At least 12 out of 18 presidential candidates on Monday unanimously suggested the establishment of a caretaker government in Afghanistan, arguing that the suggestion is the “best option” to protect the country’s political system after May 22 when the tenure of the incumbent government under President Ashraf Ghani and Chief Executive Abdullah Abdullah ends.
In a declaration issued on Monday, the candidates said that the continuation of the tenure of the incumbent government after May 22 is illegal and in contravention of the Constitution of Afghanistan.
Based on the declaration, the president and his deputies would lead the caretaker on condition that they refrain from running as candidates in the elections.
But, the Presidential Palace has said that such a government violates the Afghan Constitution and that the incumbent government will continue its work based on the directive of the court.
This comes few weeks after the Supreme Court of Afghanistan approved the extension of Ghani’s tenure until the upcoming presidential elections scheduled for September 28.
“In line with the provision of the law and with the consideration of the situation of the country and based on the jurisprudential rules, the tenure of the president and his deputies is endorsed until the presidential elections,” the Supreme Court said in a directive last month.
“The legal way is that the government transfers its authorities to a caretaker government,” said Presidential candidate Shahab Hakimi.
But some of the presidential candidates at the time described the court’s decision in defiance to the spirit of the law and accused President Ghani of “suppressing” democracy.
Based on Article 61 of the Constitution, the legal tenure of the National Unity Government under President Ashraf Ghani and Chief Executive Abdullah Abdullah ends on May 22. Previously, presidential elections were scheduled to be held on April 20 but the elections were delayed two times.
“In a real sense, they (government leaders) want to continue this illegal way, hold the authority, run as candidates, amend or interpret the law according to your own desire and then order the Supreme Court, its completely extralegal move,” said Ahmad Wali Massoud, a presidential candidate.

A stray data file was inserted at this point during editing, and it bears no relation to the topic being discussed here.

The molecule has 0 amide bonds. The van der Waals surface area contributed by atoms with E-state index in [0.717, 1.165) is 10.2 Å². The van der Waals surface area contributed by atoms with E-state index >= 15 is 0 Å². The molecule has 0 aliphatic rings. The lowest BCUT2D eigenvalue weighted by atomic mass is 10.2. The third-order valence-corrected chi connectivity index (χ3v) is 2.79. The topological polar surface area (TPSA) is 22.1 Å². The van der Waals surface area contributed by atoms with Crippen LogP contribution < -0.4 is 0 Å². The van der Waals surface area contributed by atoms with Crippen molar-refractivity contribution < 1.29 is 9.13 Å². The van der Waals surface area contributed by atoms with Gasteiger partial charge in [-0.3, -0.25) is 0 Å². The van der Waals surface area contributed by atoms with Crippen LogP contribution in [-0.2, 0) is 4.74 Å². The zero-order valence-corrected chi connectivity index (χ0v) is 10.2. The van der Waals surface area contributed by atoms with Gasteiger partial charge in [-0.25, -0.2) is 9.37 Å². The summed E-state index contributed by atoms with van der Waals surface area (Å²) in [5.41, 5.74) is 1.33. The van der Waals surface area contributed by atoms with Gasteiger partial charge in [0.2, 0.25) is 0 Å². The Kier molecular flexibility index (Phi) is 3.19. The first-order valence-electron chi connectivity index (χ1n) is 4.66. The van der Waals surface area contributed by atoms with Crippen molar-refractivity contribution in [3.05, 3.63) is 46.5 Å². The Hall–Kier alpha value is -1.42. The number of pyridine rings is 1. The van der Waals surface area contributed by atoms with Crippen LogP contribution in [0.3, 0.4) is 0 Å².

Ghani in many occasions has reiterated that he will not remain in the post even one day after his legal tenure ends.
Chief Executive Abdullah who is also one of the leading candidates in the upcoming elections said the government leaders will not misuse the official resources for their election campaigns.
“Using the government resource for campaign purposes, regarding this issue, our commitment as a citizen of this country or official of the chief executive office is that we will agree on any plan that will put limits on the use of government resources in the campaigns,” said Abdullah.
In response to the declaration, Ghani’s deputy spokesman Shahussain Murtazawi said the presidential candidates have better to go through what the Constitution of Afghanistan really says.
“The council of presidential candidates is recommended to have a precise study of the Constitution,” Murtazawi said in a Facebook post.
“Consulting the Constitution means the first of Jawza (22 May) is the end of the tenure of the national unity government. The national unity government was created in contravention of the law,” presidential candidate Faramarz Tamanna responded to Murtazawi’s post.
The candidates recently said they have prepared an alternative plan based on which someone will fill the gap which will be created from the end of the NUG term on May 22 up to the presidential elections on September 28.